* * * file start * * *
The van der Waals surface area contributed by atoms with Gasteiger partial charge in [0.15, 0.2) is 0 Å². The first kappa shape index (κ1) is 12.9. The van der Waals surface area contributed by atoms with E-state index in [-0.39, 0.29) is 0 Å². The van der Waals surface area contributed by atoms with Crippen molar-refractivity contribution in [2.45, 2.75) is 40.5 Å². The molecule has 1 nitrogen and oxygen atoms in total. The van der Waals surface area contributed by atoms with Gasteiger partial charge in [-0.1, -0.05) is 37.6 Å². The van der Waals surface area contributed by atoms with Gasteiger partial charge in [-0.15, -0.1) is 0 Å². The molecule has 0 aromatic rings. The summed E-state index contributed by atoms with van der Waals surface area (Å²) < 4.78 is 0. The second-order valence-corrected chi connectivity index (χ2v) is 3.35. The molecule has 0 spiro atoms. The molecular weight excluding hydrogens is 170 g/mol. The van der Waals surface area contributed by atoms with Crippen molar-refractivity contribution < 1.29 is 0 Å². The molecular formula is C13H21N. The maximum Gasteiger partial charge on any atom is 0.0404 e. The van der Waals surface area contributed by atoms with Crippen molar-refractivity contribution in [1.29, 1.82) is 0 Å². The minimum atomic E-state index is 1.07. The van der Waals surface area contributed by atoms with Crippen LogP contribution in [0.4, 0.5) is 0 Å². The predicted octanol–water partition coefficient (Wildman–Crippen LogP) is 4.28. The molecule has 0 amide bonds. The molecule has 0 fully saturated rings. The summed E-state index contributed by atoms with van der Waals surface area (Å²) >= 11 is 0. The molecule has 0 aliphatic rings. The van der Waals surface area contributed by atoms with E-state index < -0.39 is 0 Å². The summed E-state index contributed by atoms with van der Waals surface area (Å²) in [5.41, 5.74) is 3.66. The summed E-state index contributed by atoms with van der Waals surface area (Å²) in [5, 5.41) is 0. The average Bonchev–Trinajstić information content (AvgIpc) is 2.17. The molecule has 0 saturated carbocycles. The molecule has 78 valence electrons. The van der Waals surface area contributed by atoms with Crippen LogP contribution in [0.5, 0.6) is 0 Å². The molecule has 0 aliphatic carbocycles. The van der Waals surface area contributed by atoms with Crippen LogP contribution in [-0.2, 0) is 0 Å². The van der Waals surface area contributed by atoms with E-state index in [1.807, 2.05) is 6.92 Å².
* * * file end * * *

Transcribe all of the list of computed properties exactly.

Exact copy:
The van der Waals surface area contributed by atoms with Gasteiger partial charge in [0.15, 0.2) is 0 Å². The first kappa shape index (κ1) is 12.9. The van der Waals surface area contributed by atoms with E-state index in [-0.39, 0.29) is 0 Å². The van der Waals surface area contributed by atoms with Crippen molar-refractivity contribution in [2.45, 2.75) is 40.5 Å². The molecule has 1 nitrogen and oxygen atoms in total. The van der Waals surface area contributed by atoms with Gasteiger partial charge in [-0.1, -0.05) is 37.6 Å². The van der Waals surface area contributed by atoms with Gasteiger partial charge in [-0.15, -0.1) is 0 Å². The molecule has 0 aromatic rings. The summed E-state index contributed by atoms with van der Waals surface area (Å²) < 4.78 is 0. The second-order valence-corrected chi connectivity index (χ2v) is 3.35. The molecule has 0 spiro atoms. The molecular weight excluding hydrogens is 170 g/mol. The van der Waals surface area contributed by atoms with Crippen molar-refractivity contribution < 1.29 is 0 Å². The molecular formula is C13H21N. The maximum Gasteiger partial charge on any atom is 0.0404 e. The van der Waals surface area contributed by atoms with Crippen molar-refractivity contribution in [1.29, 1.82) is 0 Å². The minimum atomic E-state index is 1.07. The van der Waals surface area contributed by atoms with Crippen LogP contribution in [0.4, 0.5) is 0 Å². The predicted octanol–water partition coefficient (Wildman–Crippen LogP) is 4.28. The molecule has 0 amide bonds. The molecule has 0 fully saturated rings. The summed E-state index contributed by atoms with van der Waals surface area (Å²) >= 11 is 0. The molecule has 0 aliphatic rings. The van der Waals surface area contributed by atoms with E-state index < -0.39 is 0 Å². The summed E-state index contributed by atoms with van der Waals surface area (Å²) in [5.41, 5.74) is 3.66. The summed E-state index contributed by atoms with van der Waals surface area (Å²) in [5, 5.41) is 0. The average Bonchev–Trinajstić information content (AvgIpc) is 2.17. The molecule has 0 saturated carbocycles. The molecule has 78 valence electrons. The van der Waals surface area contributed by atoms with Crippen LogP contribution in [0.5, 0.6) is 0 Å². The molecule has 0 aliphatic carbocycles. The van der Waals surface area contributed by atoms with Crippen LogP contribution in [-0.2, 0) is 0 Å². The van der Waals surface area contributed by atoms with E-state index in [1.807, 2.05) is 6.92 Å².